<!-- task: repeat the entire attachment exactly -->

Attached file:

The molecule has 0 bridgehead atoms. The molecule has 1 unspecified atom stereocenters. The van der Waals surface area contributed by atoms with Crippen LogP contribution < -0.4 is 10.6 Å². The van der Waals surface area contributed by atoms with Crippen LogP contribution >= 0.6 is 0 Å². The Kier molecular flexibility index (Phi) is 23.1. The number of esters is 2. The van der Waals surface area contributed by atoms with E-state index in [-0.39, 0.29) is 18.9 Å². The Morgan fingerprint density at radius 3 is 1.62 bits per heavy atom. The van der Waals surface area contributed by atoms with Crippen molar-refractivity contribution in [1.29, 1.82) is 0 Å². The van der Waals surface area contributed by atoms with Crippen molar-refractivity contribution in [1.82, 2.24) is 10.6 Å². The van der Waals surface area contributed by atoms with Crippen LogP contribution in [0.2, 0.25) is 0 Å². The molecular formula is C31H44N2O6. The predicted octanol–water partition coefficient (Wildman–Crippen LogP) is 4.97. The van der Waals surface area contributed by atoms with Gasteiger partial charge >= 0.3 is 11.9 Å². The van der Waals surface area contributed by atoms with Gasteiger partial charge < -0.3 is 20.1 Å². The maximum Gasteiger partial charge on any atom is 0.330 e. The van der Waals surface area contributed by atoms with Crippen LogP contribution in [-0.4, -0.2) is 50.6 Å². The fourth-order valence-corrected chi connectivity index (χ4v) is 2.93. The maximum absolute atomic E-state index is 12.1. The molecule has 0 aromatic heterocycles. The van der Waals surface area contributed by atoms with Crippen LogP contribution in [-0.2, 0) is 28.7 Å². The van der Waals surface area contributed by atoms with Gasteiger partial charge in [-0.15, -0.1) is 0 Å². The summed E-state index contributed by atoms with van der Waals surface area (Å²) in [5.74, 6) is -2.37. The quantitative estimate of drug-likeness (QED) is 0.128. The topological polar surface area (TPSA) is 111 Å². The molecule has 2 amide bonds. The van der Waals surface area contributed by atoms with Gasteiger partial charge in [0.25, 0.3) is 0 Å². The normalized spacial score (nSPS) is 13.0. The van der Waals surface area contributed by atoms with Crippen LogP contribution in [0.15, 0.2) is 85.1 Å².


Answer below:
The molecule has 0 bridgehead atoms. The molecule has 1 unspecified atom stereocenters. The van der Waals surface area contributed by atoms with Crippen LogP contribution < -0.4 is 10.6 Å². The van der Waals surface area contributed by atoms with Crippen LogP contribution >= 0.6 is 0 Å². The Kier molecular flexibility index (Phi) is 23.1. The number of esters is 2. The van der Waals surface area contributed by atoms with E-state index in [-0.39, 0.29) is 18.9 Å². The Morgan fingerprint density at radius 3 is 1.62 bits per heavy atom. The van der Waals surface area contributed by atoms with Crippen molar-refractivity contribution in [1.29, 1.82) is 0 Å². The van der Waals surface area contributed by atoms with Crippen molar-refractivity contribution in [1.82, 2.24) is 10.6 Å². The van der Waals surface area contributed by atoms with Crippen LogP contribution in [0.2, 0.25) is 0 Å². The molecular formula is C31H44N2O6. The predicted octanol–water partition coefficient (Wildman–Crippen LogP) is 4.97. The van der Waals surface area contributed by atoms with Gasteiger partial charge >= 0.3 is 11.9 Å². The van der Waals surface area contributed by atoms with Gasteiger partial charge < -0.3 is 20.1 Å². The maximum Gasteiger partial charge on any atom is 0.330 e. The van der Waals surface area contributed by atoms with Crippen LogP contribution in [-0.4, -0.2) is 50.6 Å². The fourth-order valence-corrected chi connectivity index (χ4v) is 2.93. The maximum absolute atomic E-state index is 12.1. The molecule has 0 aromatic heterocycles. The van der Waals surface area contributed by atoms with Crippen LogP contribution in [-0.2, 0) is 28.7 Å². The van der Waals surface area contributed by atoms with Gasteiger partial charge in [-0.15, -0.1) is 0 Å². The summed E-state index contributed by atoms with van der Waals surface area (Å²) in [5.74, 6) is -2.37. The quantitative estimate of drug-likeness (QED) is 0.128. The topological polar surface area (TPSA) is 111 Å². The molecule has 2 amide bonds. The van der Waals surface area contributed by atoms with Gasteiger partial charge in [0.25, 0.3) is 0 Å². The normalized spacial score (nSPS) is 13.0. The van der Waals surface area contributed by atoms with Crippen LogP contribution in [0.15, 0.2) is 85.1 Å².